By doing so, his journey is an internal conflict: he accepts the challenge of putting others’ needs before his own. (TH) Despite the many critics attacks (TSIS pivot) on Ken Kesey and his protagonist, the journey he sets for “Mack” sees the “hero” overcome his self interest in the service of others. BP 1 - Leaves Ordinary World Ken Kesey’s notorious protagonist Randall Patrick McMurphy schemed for relief from the daily labors at the military penitentiary at Camp Pendleton with the idea that if he acted crazy enough for long enough, his
For instance, Gilgamesh comes across Siduri who seems confused that Gilgamesh has grown weary at heart instead of living up to his reputation of fearsome warrior. Gilgamesh tells her he looks the way he does because he is "afraid of death" (102). Siduri goes on to tell Gilgamesh that men are meant to die. However, just as men are born to die, men are also born to make happy lives for themselves and those around him. He should not sulk around because he is afraid of death, he should lead a joyful life because he is alive.
Choices that Odysseus makes is what sets him apart from other heroes. Odysseus will surely, using his wits, return home before it is too late to reclaim his wife and kingdom. Odysseus makes wise and poorly considered decisions in his journey to his beloved Ithaca. He will face many challenges, but he will persevere through them. Through decisions that Odysseus makes shows traits like intelligence and arrogant.
He often comes face to face with the wrath of Greek Gods, but always discovers a way in which he can return home as well as protect his beloved crewmates. Any reader should be able to take away the lessons being taught, as well as received, by a brave leader like Odysseus. Though heros are rare, they certainly were not born into such a honorable title. In order to be truly classified as a heroic figure someone must begin to dedicate themselves to a lifestyle of chaos, the way Odysseus had to better those around him. In the event that there is an obstacle a team must overcome, such as the journey home that Odysseus and his crewmates are making, it is important the leader of these individuals is willing to sacrifice.
Homer’s The Odyssey is a story about a man named Odysseus and his journey and misfortune that occurs while trying to return home. Due to its origins in oral improvisation, The Odyssey is characterized by many paradoxes. However, these paradoxes can and do function within the context of the story. One paradox in The Odyssey is how Odysseus is constantly praised as an incredibly capable hero, yet he seems to always need a god to help him out of trouble. Despite the seemingly contradictory nature of this statement, both can be true considering that the times when he needs a god’s help are when another god created the problem in the first place.
You now no man dispatches me into thee under gloom against my fate; no mortal, either can escape his fate, coward of brave man, once he comes to be (J 205-210) In this speech Hector, is trying to comfort his wife Andromache, because of his upcoming fate of death. This is when he truly accepts the possibility of death. Furthermore, his acceptance of fate brings courage and strength to his heart, and gives a feeling to fullfill his duty as a Trojan prince and as a warrior. Achilles also accepts his fate: Now I must go to look for the destroyer of my great friend. I shall confront the dark dear spirit of death at any hour Zeus and the other gods may wish to make an end (Q 65-68).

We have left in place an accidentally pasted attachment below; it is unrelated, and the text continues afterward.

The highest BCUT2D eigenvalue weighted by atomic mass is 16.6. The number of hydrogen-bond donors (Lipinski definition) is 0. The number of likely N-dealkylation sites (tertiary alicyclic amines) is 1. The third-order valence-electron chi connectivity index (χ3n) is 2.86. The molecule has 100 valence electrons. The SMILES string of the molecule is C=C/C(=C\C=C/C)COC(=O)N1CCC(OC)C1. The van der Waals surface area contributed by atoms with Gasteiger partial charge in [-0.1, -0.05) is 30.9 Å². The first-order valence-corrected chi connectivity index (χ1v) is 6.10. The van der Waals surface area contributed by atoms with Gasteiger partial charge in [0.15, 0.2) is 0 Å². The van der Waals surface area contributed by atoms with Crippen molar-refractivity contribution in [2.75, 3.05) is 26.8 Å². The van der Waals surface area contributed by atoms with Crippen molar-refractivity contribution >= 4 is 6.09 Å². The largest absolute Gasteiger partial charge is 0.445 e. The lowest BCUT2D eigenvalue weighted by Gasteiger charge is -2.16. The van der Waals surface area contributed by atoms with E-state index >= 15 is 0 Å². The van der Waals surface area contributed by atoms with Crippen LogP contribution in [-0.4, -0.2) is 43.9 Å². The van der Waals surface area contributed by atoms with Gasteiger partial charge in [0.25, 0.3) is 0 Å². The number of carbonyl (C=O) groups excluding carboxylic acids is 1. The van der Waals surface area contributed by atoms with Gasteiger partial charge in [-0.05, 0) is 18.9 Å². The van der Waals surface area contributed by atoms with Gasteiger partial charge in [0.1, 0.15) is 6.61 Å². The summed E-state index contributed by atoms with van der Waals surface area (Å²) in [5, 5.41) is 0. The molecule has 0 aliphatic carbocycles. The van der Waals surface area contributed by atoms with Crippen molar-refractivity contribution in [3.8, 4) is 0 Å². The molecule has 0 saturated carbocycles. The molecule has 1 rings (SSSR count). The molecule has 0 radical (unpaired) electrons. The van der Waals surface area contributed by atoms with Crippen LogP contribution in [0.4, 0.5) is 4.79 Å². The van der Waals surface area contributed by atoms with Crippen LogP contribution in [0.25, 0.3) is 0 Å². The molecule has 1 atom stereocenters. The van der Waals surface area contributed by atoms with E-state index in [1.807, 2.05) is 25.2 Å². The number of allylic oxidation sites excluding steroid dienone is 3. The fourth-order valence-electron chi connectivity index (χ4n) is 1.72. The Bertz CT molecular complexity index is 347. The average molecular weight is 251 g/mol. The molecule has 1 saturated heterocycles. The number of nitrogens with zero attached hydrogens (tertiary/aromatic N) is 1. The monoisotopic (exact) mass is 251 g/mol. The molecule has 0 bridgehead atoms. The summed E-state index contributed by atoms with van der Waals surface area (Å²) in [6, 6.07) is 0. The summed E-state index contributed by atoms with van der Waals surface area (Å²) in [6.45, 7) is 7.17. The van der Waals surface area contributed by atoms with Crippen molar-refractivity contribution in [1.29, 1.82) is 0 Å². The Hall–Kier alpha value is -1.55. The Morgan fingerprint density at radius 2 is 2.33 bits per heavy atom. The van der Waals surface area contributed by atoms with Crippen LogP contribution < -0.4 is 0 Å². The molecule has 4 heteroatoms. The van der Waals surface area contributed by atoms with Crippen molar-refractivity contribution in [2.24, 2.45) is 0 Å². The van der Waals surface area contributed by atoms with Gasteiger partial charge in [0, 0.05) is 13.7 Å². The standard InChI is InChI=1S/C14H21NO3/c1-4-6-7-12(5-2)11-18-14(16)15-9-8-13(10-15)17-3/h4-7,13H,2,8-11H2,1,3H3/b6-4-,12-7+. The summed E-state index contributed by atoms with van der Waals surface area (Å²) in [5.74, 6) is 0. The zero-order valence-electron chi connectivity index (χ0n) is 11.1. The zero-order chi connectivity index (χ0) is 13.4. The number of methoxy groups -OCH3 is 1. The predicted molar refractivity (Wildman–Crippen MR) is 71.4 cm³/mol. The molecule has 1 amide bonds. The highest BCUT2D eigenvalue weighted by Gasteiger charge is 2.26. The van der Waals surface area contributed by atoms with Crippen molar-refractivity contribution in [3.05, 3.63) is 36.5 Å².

He wants to be remembered for doing unthinkable things, killing the impossible. The gods are seen as such a high power by the Greeks and to give guidance by one is a huge accomplishment. Yet Odysseus still thinks only of fame. Even the goddess realizes this, Odysseus can not even listen to the gods when they tell him to be careful, he is too overcome with greed and fame to care about his own life. Odysseus shows yet another time throughout his journey that he is willing to risk his life and the life of others to be remembered.
Although Odysseus could’ve ended his life right now and then, he waited patiently; That is the true format of self-control, holding one’s eager covets in the most crucial moments. If Odysseus just gave up and fought back, his plan would’ve failed, for he can’t fight hundreds of men all alone; proving that self-control is
When studying epics like Homer’s “Iliad,” the question of why these stories are still relevant in today’s society, is often posed. The simple answer to this question is that Homer perfectly captures the human emotions through love and loss. One of the most relatable moments in this epic is Achilles refusal to return to the battlefield, as it shows the conflicting societal expectation and personal desire. In a society build on the glorification of personal achievement, it become tremendously difficult to dedicate oneself to anything else. Achilles is historically thought of as a great warrior; however, it is often forgotten that behind his tough exterior and military accomplishments there is a sensitive young man being faced with difficult
And do they not deserve respect of the foremost degree for their steadfastness? They do indeed! And yet the passing of time has so made it that these great men—though persevering in life—are eventually forgotten in death. My goal for writing this paper is to teach people of one such man—to show others of the great hardships he faced, confronted, and conquered. However, my goal is not to put him on a pedestal of the utmost glory.